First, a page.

4 out of 5 stars
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Do you know a child who has lost a tooth or will in the near future? Then, the adorable and colorful picture book, Where's Hare's Tooth? by Lois Solverud, is the perfect read for your youngster.
Hare has a tasty carrot for a snack one day and notices his tooth is missing. After the initial shock, Hare begins looking for his tooth. Though he believes other animals have taken it, Hare cannot find his missing tooth easily. It’s only when Bald Eagle convinces Hare to retrace his steps is when Hare discovers what really happened to his tooth.
The best part of this children’s picture book is the illustrations. They are vibrant and inviting for any young reader. It’s also very fun to see Hare’s very expressive facial expressions as he tries to figure out where his tooth could have gone.
When thinking about what could be improved, the book’s accuracy comes to mind. For example, there is one page where it shows Hare’s other outfits, which are exact replicas of his fur, are draped in his room as he looks in his underwear for his missing tooth.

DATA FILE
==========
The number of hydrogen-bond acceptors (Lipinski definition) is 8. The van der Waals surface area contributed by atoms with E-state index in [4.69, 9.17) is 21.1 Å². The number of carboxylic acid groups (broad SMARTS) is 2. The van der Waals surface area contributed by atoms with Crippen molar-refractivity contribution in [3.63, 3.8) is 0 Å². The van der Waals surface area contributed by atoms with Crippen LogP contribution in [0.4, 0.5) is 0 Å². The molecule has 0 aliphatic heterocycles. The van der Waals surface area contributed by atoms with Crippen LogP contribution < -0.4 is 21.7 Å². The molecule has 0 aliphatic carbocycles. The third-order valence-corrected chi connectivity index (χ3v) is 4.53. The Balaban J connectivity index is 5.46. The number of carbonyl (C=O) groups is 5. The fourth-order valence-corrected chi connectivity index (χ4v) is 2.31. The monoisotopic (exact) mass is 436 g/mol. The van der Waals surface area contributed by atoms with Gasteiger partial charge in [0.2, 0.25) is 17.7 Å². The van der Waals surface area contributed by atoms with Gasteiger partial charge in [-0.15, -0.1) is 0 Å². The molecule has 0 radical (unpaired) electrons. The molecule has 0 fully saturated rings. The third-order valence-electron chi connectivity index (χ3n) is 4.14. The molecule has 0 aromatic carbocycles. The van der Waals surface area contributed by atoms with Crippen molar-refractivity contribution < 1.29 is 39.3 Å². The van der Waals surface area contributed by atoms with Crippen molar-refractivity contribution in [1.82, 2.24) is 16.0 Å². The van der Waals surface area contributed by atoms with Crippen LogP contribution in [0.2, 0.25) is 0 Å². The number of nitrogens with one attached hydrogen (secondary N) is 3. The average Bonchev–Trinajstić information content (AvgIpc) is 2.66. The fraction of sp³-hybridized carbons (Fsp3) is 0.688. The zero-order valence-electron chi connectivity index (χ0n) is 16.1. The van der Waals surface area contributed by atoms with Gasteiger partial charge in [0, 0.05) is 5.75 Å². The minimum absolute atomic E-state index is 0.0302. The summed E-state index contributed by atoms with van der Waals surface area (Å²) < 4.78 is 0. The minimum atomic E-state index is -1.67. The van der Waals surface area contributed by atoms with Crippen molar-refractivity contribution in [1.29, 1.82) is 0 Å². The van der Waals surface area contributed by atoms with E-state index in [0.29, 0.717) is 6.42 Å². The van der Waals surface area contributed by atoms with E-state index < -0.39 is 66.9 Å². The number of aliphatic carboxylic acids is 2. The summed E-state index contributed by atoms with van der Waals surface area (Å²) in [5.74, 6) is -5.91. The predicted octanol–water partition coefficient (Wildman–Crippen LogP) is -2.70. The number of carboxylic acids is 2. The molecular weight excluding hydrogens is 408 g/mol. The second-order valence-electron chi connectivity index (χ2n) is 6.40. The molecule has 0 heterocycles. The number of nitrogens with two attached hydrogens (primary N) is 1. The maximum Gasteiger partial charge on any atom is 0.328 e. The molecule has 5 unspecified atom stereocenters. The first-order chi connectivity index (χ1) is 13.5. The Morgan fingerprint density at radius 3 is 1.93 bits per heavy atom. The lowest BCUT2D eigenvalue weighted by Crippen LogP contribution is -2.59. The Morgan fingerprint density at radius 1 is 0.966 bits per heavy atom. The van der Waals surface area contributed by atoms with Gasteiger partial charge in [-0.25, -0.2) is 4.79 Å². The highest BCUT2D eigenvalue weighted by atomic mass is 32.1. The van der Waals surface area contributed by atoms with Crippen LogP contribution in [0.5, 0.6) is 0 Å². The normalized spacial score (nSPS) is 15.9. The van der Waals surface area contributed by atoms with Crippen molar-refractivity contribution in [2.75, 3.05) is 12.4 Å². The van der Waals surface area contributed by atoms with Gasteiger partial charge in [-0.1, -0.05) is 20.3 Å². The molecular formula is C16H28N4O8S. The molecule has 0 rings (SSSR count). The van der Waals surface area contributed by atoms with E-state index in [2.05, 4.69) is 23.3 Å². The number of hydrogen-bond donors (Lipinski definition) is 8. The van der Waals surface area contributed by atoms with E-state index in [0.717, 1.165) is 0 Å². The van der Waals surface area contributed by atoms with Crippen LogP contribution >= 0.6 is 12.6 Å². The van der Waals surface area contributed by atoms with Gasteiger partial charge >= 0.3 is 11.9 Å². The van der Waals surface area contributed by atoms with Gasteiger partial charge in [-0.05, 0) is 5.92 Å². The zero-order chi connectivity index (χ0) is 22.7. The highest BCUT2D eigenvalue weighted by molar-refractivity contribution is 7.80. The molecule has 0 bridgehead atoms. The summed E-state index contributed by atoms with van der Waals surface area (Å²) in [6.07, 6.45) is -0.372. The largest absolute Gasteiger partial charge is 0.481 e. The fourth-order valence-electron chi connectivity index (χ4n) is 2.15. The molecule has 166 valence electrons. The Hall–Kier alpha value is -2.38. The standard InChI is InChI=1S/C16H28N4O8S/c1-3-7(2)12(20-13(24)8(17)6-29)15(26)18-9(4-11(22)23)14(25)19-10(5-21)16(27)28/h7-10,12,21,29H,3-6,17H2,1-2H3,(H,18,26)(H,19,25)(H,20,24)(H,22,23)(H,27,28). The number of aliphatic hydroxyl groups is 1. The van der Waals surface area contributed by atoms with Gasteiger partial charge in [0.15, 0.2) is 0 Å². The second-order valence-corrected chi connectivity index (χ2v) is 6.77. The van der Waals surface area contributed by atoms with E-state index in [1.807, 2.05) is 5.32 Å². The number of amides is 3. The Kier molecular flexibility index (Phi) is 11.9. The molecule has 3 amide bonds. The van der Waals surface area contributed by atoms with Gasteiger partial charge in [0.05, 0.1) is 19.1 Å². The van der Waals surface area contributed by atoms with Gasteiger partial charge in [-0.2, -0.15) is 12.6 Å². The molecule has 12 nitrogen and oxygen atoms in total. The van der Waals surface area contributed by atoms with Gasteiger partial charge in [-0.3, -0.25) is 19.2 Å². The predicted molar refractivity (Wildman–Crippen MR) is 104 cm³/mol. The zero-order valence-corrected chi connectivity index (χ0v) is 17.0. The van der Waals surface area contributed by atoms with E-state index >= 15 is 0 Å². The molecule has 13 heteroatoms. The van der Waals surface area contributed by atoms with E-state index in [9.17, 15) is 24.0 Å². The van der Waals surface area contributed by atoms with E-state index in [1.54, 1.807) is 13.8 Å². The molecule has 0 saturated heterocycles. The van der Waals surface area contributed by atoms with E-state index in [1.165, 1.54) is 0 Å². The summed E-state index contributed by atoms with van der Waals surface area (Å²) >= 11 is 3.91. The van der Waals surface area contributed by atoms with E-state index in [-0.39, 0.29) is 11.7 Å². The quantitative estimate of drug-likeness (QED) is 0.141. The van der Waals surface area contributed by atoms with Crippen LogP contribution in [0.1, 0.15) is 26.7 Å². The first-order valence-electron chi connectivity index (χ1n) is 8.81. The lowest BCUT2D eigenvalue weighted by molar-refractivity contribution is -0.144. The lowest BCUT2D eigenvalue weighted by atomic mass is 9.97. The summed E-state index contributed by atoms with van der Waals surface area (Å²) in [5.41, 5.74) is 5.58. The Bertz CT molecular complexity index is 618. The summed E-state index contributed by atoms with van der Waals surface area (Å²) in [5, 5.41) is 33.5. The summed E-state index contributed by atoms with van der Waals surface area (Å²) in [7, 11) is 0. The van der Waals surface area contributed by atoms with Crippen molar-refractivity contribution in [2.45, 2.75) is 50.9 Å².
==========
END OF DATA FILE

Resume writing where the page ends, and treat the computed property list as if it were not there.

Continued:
In regards to another area that could be improved is Hare’s automatic negative views of other animals. He immediately blames other animals for stealing his tooth even though none were there when it first went missing. This seems unnecessary and is very off-putting. On the other hand, this could be used as a teaching tool. Parents and/or guardians could have the conversation with their youngster about how one should never place the blame on others when there is no proof to backup said accusation.
This was a simple and well-illustrated book that children can enjoy. The inaccuracies and unkind assumptions are minor areas of improvement. Therefore, I give Where's Hare's Tooth? by Lois Solverud four out of five stars.
Children from preschool to young elementary age would enjoy this simple book. It can be used as a starting point for when a child will begin losing their teeth. Parents, guardians, and teachers can also use this children’s book as a teaching tool to not unnecessarily place the blame on others.
Where's Hare's Tooth?
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